How big data is driving the evolution of cancer insurance


Cancer continues to be a challenge globally. What are the trends we’re seeing today, and how can insurance evolve to address cancer’s unique challenges?

Gareth Friedlander, an actuary by training, heads up the research and development unit of one of South Africa’s most prominent life insurers, Discovery Life. With one of the largest insured populations, and the ability to correlate data trends with sister company Discovery Health (that administers South Africa’s largest open medical scheme of approximately three million members and dependants), Discovery Life offers important insights into cancer trends in South Africa.

Friedlander comments, “We know that globally, cancer is more prevalent than ever before, with incidences up by at least 10% in the last decade, resulting in more people requiring treatment. Our data reflects this trend as well.”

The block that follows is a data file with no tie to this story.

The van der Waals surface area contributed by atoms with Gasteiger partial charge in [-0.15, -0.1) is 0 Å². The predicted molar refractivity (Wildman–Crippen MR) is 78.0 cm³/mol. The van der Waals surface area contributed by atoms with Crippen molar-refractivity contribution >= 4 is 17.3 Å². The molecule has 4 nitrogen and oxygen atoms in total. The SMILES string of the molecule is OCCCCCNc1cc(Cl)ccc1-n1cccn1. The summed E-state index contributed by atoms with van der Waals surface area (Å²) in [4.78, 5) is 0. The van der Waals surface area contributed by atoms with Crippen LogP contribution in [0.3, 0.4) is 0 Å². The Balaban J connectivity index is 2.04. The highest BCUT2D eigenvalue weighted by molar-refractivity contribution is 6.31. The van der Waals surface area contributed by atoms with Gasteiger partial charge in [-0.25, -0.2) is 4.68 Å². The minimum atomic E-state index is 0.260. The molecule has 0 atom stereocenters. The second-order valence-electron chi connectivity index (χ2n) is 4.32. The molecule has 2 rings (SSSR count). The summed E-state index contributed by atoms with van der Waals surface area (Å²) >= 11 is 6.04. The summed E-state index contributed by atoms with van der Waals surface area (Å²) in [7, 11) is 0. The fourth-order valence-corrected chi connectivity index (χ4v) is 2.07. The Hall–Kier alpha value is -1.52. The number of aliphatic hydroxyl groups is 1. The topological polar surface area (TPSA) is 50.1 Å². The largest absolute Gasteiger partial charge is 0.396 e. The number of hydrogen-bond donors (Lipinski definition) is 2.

In 2017, Discovery Life paid out a massive R1.8 billion in life cover claims, and almost R700 million in claims for capital disability. The research showed cancer claims were one of the main drivers of life cover payouts in women, at 34% of claims (primarily breast, ovarian and cervical cancer); while for men, cardiovascular disease topped the list at 26% of claims, but this was closely followed by cancer (23%). The number of people on treatment and related costs have skyrocketed by 103%. The average cost of treatment for a Discovery Health Medical Scheme (DHMS) member undergoing cancer treatment has, since 2011, increased by 17% to R77 644. More importantly, advances in treatment and new medicine have come with a hefty price tag. Friedlander uses the example of Herceptin, a ground breaking biological medicine used for a specific type of breast cancer that costs about R350 000. Chemotherapy without biological medicine currently costs a tenth of that, around R39 000.